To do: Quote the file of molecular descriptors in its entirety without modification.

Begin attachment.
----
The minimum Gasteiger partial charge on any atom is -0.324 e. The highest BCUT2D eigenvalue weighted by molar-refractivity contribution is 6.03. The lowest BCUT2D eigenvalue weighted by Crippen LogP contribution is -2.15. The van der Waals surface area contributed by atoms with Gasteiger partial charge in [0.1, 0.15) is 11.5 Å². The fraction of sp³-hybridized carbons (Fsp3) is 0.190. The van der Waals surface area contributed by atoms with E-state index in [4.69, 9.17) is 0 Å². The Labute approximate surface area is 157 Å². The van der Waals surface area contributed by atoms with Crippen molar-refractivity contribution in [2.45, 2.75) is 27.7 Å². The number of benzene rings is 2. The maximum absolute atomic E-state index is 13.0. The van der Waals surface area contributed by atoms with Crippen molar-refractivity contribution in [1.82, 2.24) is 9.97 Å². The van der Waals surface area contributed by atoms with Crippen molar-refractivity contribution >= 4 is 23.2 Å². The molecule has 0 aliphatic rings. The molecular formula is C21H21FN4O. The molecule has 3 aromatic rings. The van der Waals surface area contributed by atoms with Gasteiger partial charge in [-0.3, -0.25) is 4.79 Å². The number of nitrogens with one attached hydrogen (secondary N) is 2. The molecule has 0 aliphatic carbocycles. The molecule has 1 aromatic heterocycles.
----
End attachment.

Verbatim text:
The minimum Gasteiger partial charge on any atom is -0.324 e. The highest BCUT2D eigenvalue weighted by molar-refractivity contribution is 6.03. The lowest BCUT2D eigenvalue weighted by Crippen LogP contribution is -2.15. The van der Waals surface area contributed by atoms with Gasteiger partial charge in [0.1, 0.15) is 11.5 Å². The fraction of sp³-hybridized carbons (Fsp3) is 0.190. The van der Waals surface area contributed by atoms with E-state index in [4.69, 9.17) is 0 Å². The Labute approximate surface area is 157 Å². The van der Waals surface area contributed by atoms with Crippen molar-refractivity contribution in [2.45, 2.75) is 27.7 Å². The number of benzene rings is 2. The maximum absolute atomic E-state index is 13.0. The van der Waals surface area contributed by atoms with Crippen molar-refractivity contribution in [1.82, 2.24) is 9.97 Å². The van der Waals surface area contributed by atoms with Crippen molar-refractivity contribution >= 4 is 23.2 Å². The molecule has 0 aliphatic rings. The molecular formula is C21H21FN4O. The molecule has 3 aromatic rings. The van der Waals surface area contributed by atoms with Gasteiger partial charge in [-0.3, -0.25) is 4.79 Å². The number of nitrogens with one attached hydrogen (secondary N) is 2. The molecule has 0 aliphatic carbocycles. The molecule has 1 aromatic heterocycles.